Curated by Dr. Anne Luther

April 23 – May 6, 2017
Opening Reception: Sunday, April 23, 2017, 18:00 - 20:00

Kesselhaus, Berlin
Schlesischestr. 38
10997 Berlin (The Kesselhaus is located in the third courtyard)
Opening hours: Thu - Sun, noon - 19:00, and by appointment.

Memories of episodes are tied to autobiographical experiences and form our inner subjectivity, the way we see and feel things. The repetitions of the past we encounter again and again internally are multimedial. Our memories can be pictorial scenes much like a movie, sounds and sound color, or odors and above all emotions. Memory shapes our every day and gives it meaning because it brings the past into the present and lends it substance and essence, it allows for appropriate action as well as an orientation towards the future. Without memories reference to the world would be missing and we could not exist as an integrated personality - certainly not in a community, which always has its history. Events that have been experienced frequently and similarly merge with time into a mental schema and can then often no longer be recalled as a single memory but rather as an assimilation of our perception as something known. Nevertheless repetitive elements from an experienced past (memory) differ from the knowledge about past events, that is often tied to material evidence, such as the archive, photographs or recordings of some sort. The works in the exhibition embrace the intersection between evidence and imagination and stress the difficulties that emerge in the space in between. The works are closely tight together with differing levels of the powers of recollection: autobiographical, segmented and constitutional.

The sound work by John Roebas developed with collaborator Brian Goodhart recreates episodes of every day life pierced with sounds far from the present. Compiling, and compressing field recordings and samples of existence over the last four to five years, the work invites us to an intimate search for the past that is inherent to every step he takes. His autobiography is used as structure and a framework for understanding in this 4-channel sound work: born in Honduras, a child adopted to a Greek Orthodox family from the US. He only recollects in early-childhood memories of sounds, smells, the touch of skin and hair - tactile experience of a non-age, before words, before thought and before self. Tinted by his current subjectivity the sound work reconstructs memories of a body that is clearly in motion, listening to the heart beat of an unborn baby, hymns of a cantor, idling machinery, keys opening doors, foot steps, deep breathes and the other. The differing sounds and channels merge into the perception of a sound schema - they become volume as they construct the architecture of memory.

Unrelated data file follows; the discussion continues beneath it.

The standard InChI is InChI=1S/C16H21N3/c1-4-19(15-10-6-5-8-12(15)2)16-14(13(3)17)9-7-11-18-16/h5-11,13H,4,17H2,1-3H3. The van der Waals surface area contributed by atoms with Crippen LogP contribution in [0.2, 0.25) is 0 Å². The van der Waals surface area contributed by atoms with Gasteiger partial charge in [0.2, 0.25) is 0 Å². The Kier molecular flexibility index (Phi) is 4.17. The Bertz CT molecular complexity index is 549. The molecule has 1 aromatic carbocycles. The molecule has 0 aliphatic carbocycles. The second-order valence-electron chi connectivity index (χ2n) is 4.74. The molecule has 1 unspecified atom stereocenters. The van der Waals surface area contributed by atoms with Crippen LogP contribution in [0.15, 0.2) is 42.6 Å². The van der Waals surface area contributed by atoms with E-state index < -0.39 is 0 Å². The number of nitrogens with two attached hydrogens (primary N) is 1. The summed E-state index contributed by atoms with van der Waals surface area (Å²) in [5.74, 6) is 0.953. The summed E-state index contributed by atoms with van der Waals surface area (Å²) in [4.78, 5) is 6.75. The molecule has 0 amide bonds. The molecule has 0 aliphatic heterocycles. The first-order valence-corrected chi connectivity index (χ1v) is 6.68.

Viola Yeşiltaç projects black and white barricades on the brick stonewalls of the boiler room. Born into a German-Turkish family in the 1970s she was confronted with many obstacles and obstructions finding identity as an offspring in a country that still tries to forget a long standing history with the cultural identity of her father. Comfortably forgetting a past is something that we see in a continental consciousness about national and cultural understanding. One of these forgotten pasts is the cheap labor (Gastarbeiter) that Turkey has brought to Germany since 1961, which still leaves around 2.5 million people with Turkish heritage in a state of more or less cultural non-integration. Her photographs depict literal barricades that her father built in an act of autonomy to protect a public site from being used in front of his house in Turkey. This gesture of an autonomous decision, a peculiar act shows that he understood the land, which belongs to the city, as a place where he can exercise his "right", a radical act coming from a person that was confronted with a harsh alienation and experiences of rejection, even in his family and community. Viola Yeşiltaç’s personal memory and a suggested politically charged public memory lead her to question a sense of subjectivity that mirrors a perfect “picture”.